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Vol. 73/No. 33      August 31, 2009

A gain in fight to free Troy Davis
In the face of worldwide support for death-row inmate Troy Davis, the U.S. Supreme Court has ordered a federal district court to “receive testimony and make findings of fact” in his case. Davis, who is Black, was convicted in 1991 in a frame-up trial in a Georgia court for the shooting death of a white cop. His case mirrors that of many other workers railroaded to jail by the capitalist system, especially those who are African American.

Since his trial, seven of nine state witnesses against him—those who were not cops—have recanted or contradicted their testimony. Many of them have signed affidavits saying they were pressured by the police to name Davis as the killer. In one such affidavit, Dorothy Ferrell said she “felt like I had to cooperate with the officer because of my being on parole … I told the detective that Troy Davis was the shooter, even though the truth was that I didn’t see who shot the officer.” The Supreme Court noted that not a single state or federal court ever considered this evidence. They simply threw out every appeal Davis made.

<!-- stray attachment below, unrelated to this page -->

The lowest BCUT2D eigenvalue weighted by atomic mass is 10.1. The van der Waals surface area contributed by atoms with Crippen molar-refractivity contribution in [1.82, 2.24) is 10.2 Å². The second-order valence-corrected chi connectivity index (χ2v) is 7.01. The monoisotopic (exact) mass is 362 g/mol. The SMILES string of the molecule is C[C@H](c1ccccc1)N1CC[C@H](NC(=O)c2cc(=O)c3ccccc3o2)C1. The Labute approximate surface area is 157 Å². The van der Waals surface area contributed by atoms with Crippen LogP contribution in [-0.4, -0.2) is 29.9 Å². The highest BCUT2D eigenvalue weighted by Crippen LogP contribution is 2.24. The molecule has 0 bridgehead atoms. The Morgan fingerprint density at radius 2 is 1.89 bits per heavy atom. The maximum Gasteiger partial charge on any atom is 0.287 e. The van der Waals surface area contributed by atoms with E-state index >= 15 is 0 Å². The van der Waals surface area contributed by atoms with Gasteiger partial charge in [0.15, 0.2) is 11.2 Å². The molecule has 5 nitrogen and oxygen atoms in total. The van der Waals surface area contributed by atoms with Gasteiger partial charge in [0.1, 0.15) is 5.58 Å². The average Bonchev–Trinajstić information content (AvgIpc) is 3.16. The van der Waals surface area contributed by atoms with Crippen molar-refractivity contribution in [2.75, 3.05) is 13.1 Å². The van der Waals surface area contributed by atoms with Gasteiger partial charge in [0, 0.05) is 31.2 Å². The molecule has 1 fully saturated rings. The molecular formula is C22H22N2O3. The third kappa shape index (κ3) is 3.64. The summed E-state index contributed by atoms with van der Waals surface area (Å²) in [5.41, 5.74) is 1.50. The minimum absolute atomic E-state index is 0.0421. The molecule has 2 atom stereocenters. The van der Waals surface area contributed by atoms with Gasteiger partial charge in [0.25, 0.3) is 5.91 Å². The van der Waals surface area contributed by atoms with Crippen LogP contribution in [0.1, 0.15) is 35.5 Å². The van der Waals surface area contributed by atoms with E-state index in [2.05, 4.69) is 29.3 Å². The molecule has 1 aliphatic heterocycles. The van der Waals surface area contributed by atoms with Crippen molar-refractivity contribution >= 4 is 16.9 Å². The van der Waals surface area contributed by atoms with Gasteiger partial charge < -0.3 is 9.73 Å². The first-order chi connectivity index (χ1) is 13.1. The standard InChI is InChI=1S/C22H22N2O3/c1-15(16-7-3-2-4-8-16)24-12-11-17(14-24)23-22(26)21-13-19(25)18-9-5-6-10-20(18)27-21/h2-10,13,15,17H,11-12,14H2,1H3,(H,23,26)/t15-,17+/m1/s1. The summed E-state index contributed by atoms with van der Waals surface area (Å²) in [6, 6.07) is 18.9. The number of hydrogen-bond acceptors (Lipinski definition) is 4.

The Supreme Court’s decision to compel the lower court to now hear the evidence was not unanimous. Both justices Antonin Scalia and Clarence Thomas signed a dissent, written by Scalia. Innocence is irrelevant to whether you should be executed, Scalia essentially argued. “This Court has never held that the Constitution forbids the execution of a convicted defendant who had a full and fair trial but is later able to convince a habeas court that he is ‘actually’ innocent,” he wrote.

Scalia gave great weight to the Antiterrorism and Effective Death Penalty Act of 1996, engineered by then-president William Clinton. That law sharply reduced the ability of prisoners to appeal and was used extensively by the lower courts in Georgia as a rationale to reject Davis’s efforts to reopen his case once more evidence of the police frame-up against him emerged.

The Supreme Court’s decision strengthens Davis supporters’ ability to reach out widely with this case and bring the maximum pressure to bear to win a reversal of a gross injustice. Supporters of Davis have called for a national march on Washington September 26 and a week of teach-ins and other educational activities for September 21-27. These offer an excellent opportunity to strike another blow at the barbaric death penalty and bring Davis one step closer to freedom.
Related articles:
Troy Davis wins review in death penalty case
Supporters call Sept. 26 Washington march
Atlanta socialists back fight to free Troy Davis  
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